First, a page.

Caprylic Triglyceride Safely Increased Blood Ketone Level

Caprylic triglyceride is metabolized into ketone bodies in the liver. To determine whether caprylic triglyceride treatment could result in increased concentrations of ketone in the SOD1-G93A animals, we measured the blood ketone level in mice fed caprylic triglyceride or control isocaloric diet. The caprylic triglyceride fed mice showed about a 2.5 fold increase in the blood concentration of circulating ketones compared to animals on control diet (0.54±0.10 vs 0.22±0.06 mmol/L, p = 0.027 by two-tailed t-test) at post-symptomatic stage (Figure 3C). We also measured the lipid profile (Figure 3D) in the plasma and no difference was detected. Higher corticosterone levels have been demonstrated to significantly correlate with an earlier onset of paralysis in ALS patients [50]. We measured cortisosterone levels in the plasma (Figure 3E) and no difference was found following caprylic triglyceride administration.

Caprylic Triglyceride Protected Against Motor Neuron Loss

To determine whether caprylic triglyceride can protect against the motor neuron loss that accompanies the clinical symptoms of ALS, we counted the number of motor neurons in the lumbar spinal cord in mice on the caprylic triglyceride diet compared to those on control isocaloric diet at the post-symptomatic stage (day 110) (Figure 4A). There were significantly higher numbers of motor neurons in the lumbar spinal cord of mice on a caprylic triglyceride diet than those on control diet (23.96±4.38 vs. 14.61±2.31, p = 0.02 by two-tailed t-test) (Figure 4B) and the treatment returned the motor neuron count to that found in WT mice of the same age (20.4±0.5; from our previously published data [51]).

Caprylic Triglyceride Promoted Oxygen Consumption in Spinal Cord Mitochondria of SOD1-G93A Mice

To evaluate the effect of caprylic triglyceride in the mitochondrial bioenergetic profile, we isolated the spinal cord mitochondria of WT and SOD1-G93A animals fed 10% caprylic triglyceride or control isocaloric diet at post-symptomatic stage (day 110) and measured oxygen consumption rate using the Seahorse XF24 extracellular flux analyzer. WT mice on control and caprylic triglyceride diets had comparable OCRs (Fig. 5D). We found that basal and FCCP-induced maximal mitochondrial oxygen consumption rates in the presence of the complex I substrates pyruvate and malate were increased in the spinal cord of caprylic triglyceride treated SOD1-G93A mice relative to mice fed control isocaloric diet (Fig. 5A and 5B; p<0.05 by two-tailed t test). Following caprylic triglyceride treatment, spare respiratory capacity remained unchanged in WT mice and showed a trend for increase in SOD1-G93A mice which did not reach statistical significance (Fig. 5C). ADP-stimulated state 3 respiration and OCR with complex IV electron donors showed a trend for increase, which did not reach statistical significance (Fig. 5B). Oligomycin inhibited state 4o OCR remained unchanged (data not shown). There was no significant difference in OCR with the complex II substrate succinate in spinal cord mitochondria of WT as compared to SOD1 G93A mice or of the control and caprylic triglyceride SOD1 G93A mice (data not shown). This evidence suggested that long term treatment of caprylic triglyceride changed the metabolic response, possibly through alterations of the checkpoints for control of mitochondrial respiration.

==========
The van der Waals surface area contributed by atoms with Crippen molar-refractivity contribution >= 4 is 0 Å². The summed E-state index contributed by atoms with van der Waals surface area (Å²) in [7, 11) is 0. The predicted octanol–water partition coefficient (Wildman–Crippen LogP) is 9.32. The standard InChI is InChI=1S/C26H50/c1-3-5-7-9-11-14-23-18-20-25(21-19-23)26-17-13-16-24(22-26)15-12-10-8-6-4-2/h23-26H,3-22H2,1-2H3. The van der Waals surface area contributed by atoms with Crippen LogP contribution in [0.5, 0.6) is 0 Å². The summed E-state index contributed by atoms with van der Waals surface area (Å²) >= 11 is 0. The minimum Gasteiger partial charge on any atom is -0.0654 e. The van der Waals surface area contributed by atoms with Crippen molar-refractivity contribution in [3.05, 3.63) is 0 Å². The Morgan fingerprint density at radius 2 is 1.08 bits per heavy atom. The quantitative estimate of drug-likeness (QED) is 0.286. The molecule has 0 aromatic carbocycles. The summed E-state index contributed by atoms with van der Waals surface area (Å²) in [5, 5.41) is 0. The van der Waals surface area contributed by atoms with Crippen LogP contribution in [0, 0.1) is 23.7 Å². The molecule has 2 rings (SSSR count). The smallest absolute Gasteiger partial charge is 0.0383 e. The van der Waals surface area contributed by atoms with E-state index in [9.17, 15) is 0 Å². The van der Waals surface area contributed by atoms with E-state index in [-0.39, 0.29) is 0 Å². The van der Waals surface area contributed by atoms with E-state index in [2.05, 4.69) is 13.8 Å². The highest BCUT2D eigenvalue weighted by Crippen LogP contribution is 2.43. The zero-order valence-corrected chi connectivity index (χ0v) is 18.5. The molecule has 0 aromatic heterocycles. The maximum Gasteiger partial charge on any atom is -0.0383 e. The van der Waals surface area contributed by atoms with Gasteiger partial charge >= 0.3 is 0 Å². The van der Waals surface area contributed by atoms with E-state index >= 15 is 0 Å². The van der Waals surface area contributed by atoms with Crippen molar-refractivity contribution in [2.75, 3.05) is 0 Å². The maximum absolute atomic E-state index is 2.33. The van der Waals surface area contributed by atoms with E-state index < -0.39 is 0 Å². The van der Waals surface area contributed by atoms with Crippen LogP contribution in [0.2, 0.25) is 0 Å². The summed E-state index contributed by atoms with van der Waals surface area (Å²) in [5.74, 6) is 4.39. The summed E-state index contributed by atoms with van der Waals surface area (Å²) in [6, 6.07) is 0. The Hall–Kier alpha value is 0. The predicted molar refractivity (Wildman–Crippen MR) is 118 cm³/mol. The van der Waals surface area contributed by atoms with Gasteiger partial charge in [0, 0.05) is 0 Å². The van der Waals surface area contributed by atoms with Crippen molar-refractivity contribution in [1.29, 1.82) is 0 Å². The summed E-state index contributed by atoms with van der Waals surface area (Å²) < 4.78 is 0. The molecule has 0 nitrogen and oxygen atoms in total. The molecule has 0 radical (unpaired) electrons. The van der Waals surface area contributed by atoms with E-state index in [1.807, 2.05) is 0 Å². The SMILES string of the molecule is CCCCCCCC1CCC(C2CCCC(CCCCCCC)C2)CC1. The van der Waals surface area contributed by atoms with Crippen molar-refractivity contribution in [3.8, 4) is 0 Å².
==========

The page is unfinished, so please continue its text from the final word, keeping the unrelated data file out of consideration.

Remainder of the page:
Discussion

Our study demonstrated that SOD1-G93A transgenic animals fed caprylic triglyceride showed significant improvement in the clinical signs of ALS and in motor neuron survival in the spinal cord. The improvement of motor performance in caprylic triglyceride-treated animals (Fig. 1D) was accompanied by significantly more motor neurons preserved in the spinal cord at the end stage of disease (Fig. 4). These findings are similar to our previously reported findings in G93A transgenic mice fed a ketogenic diet [38] as well as the R6/2 1J Huntington’s disease model [52].